More than 500 people from all over the world gathered in Groningen, the Netherlands to compete in the world`s largest blockchain hackathon. The eve
More than 500 people from all over the world gathered in Groningen, the Netherlands to compete in the world`s largest blockchain hackathon.
The event lasted 48 hours, in which fifty-five teams worked on problems such as the future of pensions, digital identity, energy transition, reinventing government and international trade business.
Some of the projects were socially-oriented. For instance, there was an identification app to find refugees and ways to enhance democracy. Rutger van Zuidam, the founder of DutchChain and one of the event organizers, noted that the participants will change society, as reported by cryptocoinnews.com.
Dutch bank ING was also present at the event as one of the hackathon`s strategic partners. Their “Cash me if you can” game pushed participants to identify a vulnerability ING installed in blockchain. The first to find the vulnerability was the team of B9 Labs that won a workshop with ING`s innovation coaches in Amsterdam.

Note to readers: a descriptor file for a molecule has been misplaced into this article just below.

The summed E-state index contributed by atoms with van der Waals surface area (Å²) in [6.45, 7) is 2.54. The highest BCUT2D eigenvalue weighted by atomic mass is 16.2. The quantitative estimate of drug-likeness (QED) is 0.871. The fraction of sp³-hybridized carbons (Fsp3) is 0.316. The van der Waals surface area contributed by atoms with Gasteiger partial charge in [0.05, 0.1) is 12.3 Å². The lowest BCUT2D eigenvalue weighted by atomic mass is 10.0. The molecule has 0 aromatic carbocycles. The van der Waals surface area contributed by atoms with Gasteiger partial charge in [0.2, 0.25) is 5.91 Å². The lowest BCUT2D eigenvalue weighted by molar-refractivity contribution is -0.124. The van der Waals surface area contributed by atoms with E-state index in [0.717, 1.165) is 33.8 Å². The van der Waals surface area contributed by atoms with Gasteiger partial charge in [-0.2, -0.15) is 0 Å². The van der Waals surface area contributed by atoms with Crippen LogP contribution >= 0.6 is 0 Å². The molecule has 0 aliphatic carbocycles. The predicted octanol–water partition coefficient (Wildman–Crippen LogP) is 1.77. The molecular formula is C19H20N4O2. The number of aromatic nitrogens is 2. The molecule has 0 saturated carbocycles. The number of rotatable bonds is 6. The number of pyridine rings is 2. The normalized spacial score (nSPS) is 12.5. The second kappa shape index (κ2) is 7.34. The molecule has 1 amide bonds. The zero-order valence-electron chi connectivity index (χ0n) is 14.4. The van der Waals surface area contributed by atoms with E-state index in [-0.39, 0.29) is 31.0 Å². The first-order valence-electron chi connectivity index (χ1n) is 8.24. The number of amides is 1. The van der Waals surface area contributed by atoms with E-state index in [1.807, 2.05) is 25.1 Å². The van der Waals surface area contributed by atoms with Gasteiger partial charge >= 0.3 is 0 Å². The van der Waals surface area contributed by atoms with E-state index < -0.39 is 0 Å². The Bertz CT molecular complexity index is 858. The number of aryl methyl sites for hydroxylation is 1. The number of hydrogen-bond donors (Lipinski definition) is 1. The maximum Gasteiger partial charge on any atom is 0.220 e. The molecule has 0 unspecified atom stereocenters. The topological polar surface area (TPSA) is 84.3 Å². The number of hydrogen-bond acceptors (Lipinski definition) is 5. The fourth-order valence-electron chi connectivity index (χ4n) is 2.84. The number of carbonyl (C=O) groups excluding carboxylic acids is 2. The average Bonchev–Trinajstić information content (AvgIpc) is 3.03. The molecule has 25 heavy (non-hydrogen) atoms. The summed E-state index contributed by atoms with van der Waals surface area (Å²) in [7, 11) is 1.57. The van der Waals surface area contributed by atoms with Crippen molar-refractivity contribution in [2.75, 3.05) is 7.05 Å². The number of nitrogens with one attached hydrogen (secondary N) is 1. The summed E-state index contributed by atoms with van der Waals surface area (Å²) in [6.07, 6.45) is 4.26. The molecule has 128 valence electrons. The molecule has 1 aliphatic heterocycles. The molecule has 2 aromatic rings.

“They all want to change the world. That’s amazing.”, said Joost Van Keulen, vice mayor of Groningen who attended the hackathon.
“Clearly, the sky is the limit.”, added Professor Alexander Rinnooov Kan, a member of the Senate in the Dutch Parliament who was also present at the event.
Some of the winners were team ToBlockchain, team SocialFabric and team Zissou.
ToBlockchain won the energy stream track with an app that controls access to energy data. It allows users to decide, if they want to use, share or store their energy.
Team SocialFabric earned 20 bitcoins by winning the identity track. Their project helps refugees, governments and non-governmental organizations. Refugees, for example, can use the platform to create a digital identity that may be tracked by authorities.
The international trade and entrepreneurship track was won by team Zissou. They created an app which sets contracts between freelancers and clients. By using the app, freelancers can benefit from indisputable and easily auditable contracts and avoid fines from the Dutch IRS.